His involvement and enthusiasm for college life rubbed off on his younger brother, who now is a student at The University of Texas at Austin and whose schedule is slowly becoming as full as Lester’s.
“I’ve always encouraged my brother to be involved with all aspects of college life,” he says. “I know it’s helped me develop so much as a person.”
Photo: Charlie Fonville
Elena West knows how to set an example.
When she told her two daughters that education is important, she meant it. Though it has taken her more than 20 years, she is completing her degree requirements from the College of Liberal Arts with a major in Spanish.
West put her education on hold when her husband’s job uprooted the family several times and her daughters were born. But she knew she would eventually finish what she started.
“Several times I have thought, ‘Why am I doing this?’” West said. “But it was a goal before I had children. I decided that if I was going to push education with my children, I needed to be a part of it.”
When her husband was transferred to Fort Worth more than a year ago, he supported her desire to go back to college. In addition to the commute from Fort Worth, West met the challenge of planning her elder daughter’s wedding long distance.
“The younger students have been so accepting—inviting me to study groups and asking me to take part,” she said. “I admire all the kids in my program. It’s not easy, and parents should keep that in mind.”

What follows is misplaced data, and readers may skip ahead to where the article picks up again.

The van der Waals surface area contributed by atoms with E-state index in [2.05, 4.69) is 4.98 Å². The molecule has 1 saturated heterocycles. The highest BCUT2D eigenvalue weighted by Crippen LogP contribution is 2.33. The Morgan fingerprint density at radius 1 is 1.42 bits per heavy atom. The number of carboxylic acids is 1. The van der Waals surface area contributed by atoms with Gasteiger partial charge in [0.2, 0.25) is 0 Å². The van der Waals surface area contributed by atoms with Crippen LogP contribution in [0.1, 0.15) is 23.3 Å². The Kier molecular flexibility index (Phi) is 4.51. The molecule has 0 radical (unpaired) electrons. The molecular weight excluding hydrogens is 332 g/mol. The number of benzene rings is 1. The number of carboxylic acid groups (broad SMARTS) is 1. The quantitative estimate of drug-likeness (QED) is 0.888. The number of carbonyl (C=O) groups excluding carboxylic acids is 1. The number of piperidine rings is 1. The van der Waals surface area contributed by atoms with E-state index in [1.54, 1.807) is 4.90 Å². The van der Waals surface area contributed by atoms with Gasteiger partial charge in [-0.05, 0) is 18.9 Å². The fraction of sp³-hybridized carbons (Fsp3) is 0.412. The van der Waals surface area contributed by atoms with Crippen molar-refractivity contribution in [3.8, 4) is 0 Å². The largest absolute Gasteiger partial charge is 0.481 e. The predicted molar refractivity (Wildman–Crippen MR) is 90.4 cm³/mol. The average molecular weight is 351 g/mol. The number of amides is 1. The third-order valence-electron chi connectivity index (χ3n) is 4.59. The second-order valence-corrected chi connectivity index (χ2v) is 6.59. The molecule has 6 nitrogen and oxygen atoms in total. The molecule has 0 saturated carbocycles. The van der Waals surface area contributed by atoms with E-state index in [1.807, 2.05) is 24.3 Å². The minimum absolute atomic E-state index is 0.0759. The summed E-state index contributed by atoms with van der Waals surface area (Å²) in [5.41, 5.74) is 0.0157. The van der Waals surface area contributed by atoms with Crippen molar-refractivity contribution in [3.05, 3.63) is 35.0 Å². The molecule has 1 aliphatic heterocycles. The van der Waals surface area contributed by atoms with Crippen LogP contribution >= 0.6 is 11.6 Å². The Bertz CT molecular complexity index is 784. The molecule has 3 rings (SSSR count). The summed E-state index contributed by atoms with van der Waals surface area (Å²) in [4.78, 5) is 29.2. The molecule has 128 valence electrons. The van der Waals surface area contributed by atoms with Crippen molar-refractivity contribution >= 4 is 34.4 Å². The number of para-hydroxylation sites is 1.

West is particularly pleased that she will be graduating with her roommate—and younger daughter—Christina, who is graduating from the College of Engineering.
Photo: Marsha Miller
Pocket protectors, taped eyeglasses and high-waisted pants often reflect the typical image of an engineering student. Not so with Andrea Sargeant.
She graduates in May with a degree in aerospace engineering, one of the most selective academic programs on campus. This February she also won the title of Miss Austin, the city-wide beauty pageant, which qualifies her for the Miss Texas pageant in July.
“People are always surprised when I tell them I’m an engineer,” said Sargeant, a 6-foot tall engaging personality. “It’s especially startling when I add aerospace to the conversation—after all you don’t think of a lot of rocket scientists winning beauty pageants. I enjoy challenging the stereotype of the typical engineer.”
The Arlington native became interested in pageants when a cousin entered the Miss Colorado USA pageant, an event Sargeant says “planted the seed” for her future pageant participation.
Meanwhile another family role model introduced her to engineering. As a grade school student, Sargeant looked up to her older sister, a mechanical engineer. Later a calculus teacher, who had been an aerospace engineer, showed her how math could apply to practical, every-day situations. She decided to become an engineer, and qualified under the College of Engineering’s stringent academic acceptance policy.
She spent the next four years shaping her engineering future, with hopes of eventually working in the field of orbital mechanics. As she neared that goal, her other passion became ignited again. Last year a friend entered the Miss Lubbock USA pageant and invited Sargeant to attend. Her friend’s experience convinced Sargeant to try it.